Even last year, I took that initial rejection as a defeat. Now…it is a negotiation. If a school can’t accept my child, they need to say why. We can find a way to provide support, if they can provide acceptance. If a school can’t, or if fear of Autism is the only reason for exclusion, it isn’t a place that looks at a child as an individual. It probably isn’t a good place for any child. Certainly not for mine.
I’ve been thinking about this as I talked to a friend about how I was beginning to feel uncomfortable in the direction an online support group had turned. I appreciate that, like the autism community as a whole, this support group is divided. I don’t expect everyone to hold the same opinion as I do, but I find it increasingly hard to read about autism depicted as a disease. Or to hear about expensive and untested treatments as the epitome of being a “warrior mama.”
I’m not a warrior. I don’t need to fight a battle. We are diplomats, finding a way to negotiate the obstacles that we face.
We can’t expect schools, and society as a whole to include and accept our children, if we as parents aren’t ready to do that as well. Like many other parents, in the early stages I found my daughter’s diagnosis was overwhelming. I grieved for the loss of a life I expected to live, and struggled to accept the changes that would come our way. I was stuck.
But all along, right in front of me, was a child who was always developing, just in a different way to what we expected. Once I realized that she was moving on- I could do that too. I didn’t need to hold on to grief. I didn’t need to find radical ways to eliminate autism from my child. She isn’t broken, or diseased. She is human, whole, happy. She is loved.
Pudding has taught me a lifetime of lessons in her 5 years on this planet, but most of all, she teaches me to keep going. To let nothing stop us- to always find another way. Now the very doors of a school that were once locked to us, are wide open in welcome.
There is another way, and we’ll find it together. We just have to keep moving onwards until we get there.
This post is part of my A-Z series. You can find the rest of the entries by clicking >here<.
N is also for neurotypical, normal, and non-autistic.
I’m the mother of two children. They are both verbal, affectionate, sensitive, intelligent, funny, devious, and have occasional problems interacting with others. My daughter is diagnosed with an ASD (and ADHD), and my son isn’t.
When he was a baby, and Pudding had recently been diagnosed with Asperger’s, I enrolled Cubby in a sibling study. From the first session (at 10 months old) they found some small concerns about his development, but he never met the criteria for autism. He was found, at various times, to have difficulties with joint attention, anxiety, fine and gross motor delays, sensory issues, and low muscle tone.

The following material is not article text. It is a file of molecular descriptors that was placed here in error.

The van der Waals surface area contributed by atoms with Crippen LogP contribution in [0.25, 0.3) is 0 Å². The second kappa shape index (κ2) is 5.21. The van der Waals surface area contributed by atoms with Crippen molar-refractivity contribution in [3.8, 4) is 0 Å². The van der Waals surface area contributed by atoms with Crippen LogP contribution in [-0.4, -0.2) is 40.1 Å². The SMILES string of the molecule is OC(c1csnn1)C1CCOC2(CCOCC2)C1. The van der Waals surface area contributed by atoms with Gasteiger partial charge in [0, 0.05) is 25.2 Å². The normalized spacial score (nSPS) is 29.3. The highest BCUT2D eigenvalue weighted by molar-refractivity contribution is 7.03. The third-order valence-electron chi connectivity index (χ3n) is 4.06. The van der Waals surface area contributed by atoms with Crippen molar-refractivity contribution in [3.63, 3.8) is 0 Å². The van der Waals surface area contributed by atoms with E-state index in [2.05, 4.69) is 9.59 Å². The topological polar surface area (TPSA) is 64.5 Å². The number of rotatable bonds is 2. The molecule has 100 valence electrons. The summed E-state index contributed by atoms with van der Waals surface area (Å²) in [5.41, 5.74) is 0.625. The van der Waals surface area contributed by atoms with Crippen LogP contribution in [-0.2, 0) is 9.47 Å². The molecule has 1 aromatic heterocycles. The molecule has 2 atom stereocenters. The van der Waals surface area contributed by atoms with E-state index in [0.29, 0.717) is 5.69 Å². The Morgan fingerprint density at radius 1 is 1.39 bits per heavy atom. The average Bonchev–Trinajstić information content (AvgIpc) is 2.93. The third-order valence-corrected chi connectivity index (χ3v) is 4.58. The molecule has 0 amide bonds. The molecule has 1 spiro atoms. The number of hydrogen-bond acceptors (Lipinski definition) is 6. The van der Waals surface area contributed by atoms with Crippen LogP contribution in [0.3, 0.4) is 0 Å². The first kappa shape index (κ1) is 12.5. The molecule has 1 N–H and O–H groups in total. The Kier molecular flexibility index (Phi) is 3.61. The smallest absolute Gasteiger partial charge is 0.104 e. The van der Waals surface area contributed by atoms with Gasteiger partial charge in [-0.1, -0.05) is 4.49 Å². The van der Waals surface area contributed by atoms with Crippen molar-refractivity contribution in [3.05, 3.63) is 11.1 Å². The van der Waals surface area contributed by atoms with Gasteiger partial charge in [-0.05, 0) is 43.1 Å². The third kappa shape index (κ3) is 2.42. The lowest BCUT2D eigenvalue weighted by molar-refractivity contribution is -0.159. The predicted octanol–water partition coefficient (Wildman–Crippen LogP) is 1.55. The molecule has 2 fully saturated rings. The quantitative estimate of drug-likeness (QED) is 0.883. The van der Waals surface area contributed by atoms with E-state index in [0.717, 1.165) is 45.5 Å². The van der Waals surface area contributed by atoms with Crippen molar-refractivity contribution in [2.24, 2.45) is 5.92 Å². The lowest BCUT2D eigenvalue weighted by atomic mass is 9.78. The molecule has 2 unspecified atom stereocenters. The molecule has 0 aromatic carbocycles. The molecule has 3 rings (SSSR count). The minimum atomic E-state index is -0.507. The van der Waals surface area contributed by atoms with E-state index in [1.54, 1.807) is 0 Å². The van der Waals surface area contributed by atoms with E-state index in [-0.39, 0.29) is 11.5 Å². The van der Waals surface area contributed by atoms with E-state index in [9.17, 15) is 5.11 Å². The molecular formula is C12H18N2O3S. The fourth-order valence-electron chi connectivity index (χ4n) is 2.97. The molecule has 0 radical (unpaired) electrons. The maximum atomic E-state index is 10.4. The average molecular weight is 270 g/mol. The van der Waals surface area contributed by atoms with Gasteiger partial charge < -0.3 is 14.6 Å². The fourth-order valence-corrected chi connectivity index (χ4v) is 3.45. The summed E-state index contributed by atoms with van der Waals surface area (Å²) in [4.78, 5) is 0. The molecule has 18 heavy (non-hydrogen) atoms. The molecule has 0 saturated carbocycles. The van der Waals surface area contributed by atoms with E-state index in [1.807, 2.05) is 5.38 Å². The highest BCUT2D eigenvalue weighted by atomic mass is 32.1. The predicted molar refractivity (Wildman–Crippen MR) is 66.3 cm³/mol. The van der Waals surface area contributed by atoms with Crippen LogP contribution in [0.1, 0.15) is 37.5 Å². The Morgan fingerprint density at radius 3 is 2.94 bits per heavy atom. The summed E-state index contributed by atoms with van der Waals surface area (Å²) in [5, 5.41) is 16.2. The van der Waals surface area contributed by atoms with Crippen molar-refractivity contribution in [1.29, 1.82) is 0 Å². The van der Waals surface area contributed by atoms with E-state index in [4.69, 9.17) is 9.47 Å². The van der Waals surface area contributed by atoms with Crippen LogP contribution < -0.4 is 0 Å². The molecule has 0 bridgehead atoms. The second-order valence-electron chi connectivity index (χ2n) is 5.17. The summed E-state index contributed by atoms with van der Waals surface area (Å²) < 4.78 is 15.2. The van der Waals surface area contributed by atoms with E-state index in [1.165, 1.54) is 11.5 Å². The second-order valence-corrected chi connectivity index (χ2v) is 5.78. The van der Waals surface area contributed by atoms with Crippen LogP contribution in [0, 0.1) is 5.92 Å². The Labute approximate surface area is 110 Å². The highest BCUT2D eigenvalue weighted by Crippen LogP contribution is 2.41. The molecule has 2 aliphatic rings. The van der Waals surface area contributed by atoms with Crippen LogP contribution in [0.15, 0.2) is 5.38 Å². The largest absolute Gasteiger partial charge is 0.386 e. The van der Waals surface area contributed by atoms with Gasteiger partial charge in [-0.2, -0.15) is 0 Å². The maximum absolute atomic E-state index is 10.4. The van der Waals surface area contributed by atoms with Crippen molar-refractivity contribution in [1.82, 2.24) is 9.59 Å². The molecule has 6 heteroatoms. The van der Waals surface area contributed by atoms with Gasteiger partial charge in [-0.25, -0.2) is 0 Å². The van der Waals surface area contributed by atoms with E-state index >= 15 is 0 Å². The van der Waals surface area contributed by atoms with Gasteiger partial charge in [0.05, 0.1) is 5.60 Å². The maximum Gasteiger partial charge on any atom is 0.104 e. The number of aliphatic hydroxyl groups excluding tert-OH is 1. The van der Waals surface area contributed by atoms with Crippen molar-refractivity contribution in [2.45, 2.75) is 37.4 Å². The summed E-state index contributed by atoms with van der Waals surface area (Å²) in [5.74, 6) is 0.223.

In the last few weeks, we’ve seen some additional behavioral problems thrown into the mix. He is becoming more aggressive, both at school and at home. He isn’t responding well to discipline, and is explosively emotional. In many ways, he is more challenging than his sister was at this age, and 3 was a tough year for her too.
Interestingly, some of the techniques we used on Pudding, work well on Cubby, and others he rebels against entirely. He loves a social story, and enjoys routine, as well as being “talked through” what is going to happen. We’ve had no success whatsoever in trying to modify his behaviour through positive reinforcement.
Whenever I see a study comparing a group of autistic individuals against a control group of neurotypicals, I question if it is as simple as that. Of course, autism is a spectrum, a diagnostic grouping of symptoms that describe a vast range of individuals. I only have to collect Pudding from her preschool to witness how vast that range can be, and how severe some of those challenges can present.
But the similarities between these siblings seem to be more evident than their differences. Cubby is a far more effective at communicating than his sister, both verbally and non-verbally, but she is more socially-motivated than he is. While he isn’t autistic, it isn’t as simple as describing him as non-autistic, or neurotypical, or even (God forbid) normal.
I’m going to stick with nearlytypical for now.
All this was going over my mind as I couldn’t get to sleep last night. The sheets were too scratchy, it was too hot for the heavy quilt, but there wasn’t enough weight with just a sheet and light blanket. It was too loud outside, and too light inside. Maybe one day there’ll be a sensory spectrum. Until then I might call myself nearlytypical too….though Spectrummy Mummy fits me just fine.
This post is a continuation of my A-Z series. You can read the rest by clicking >here<.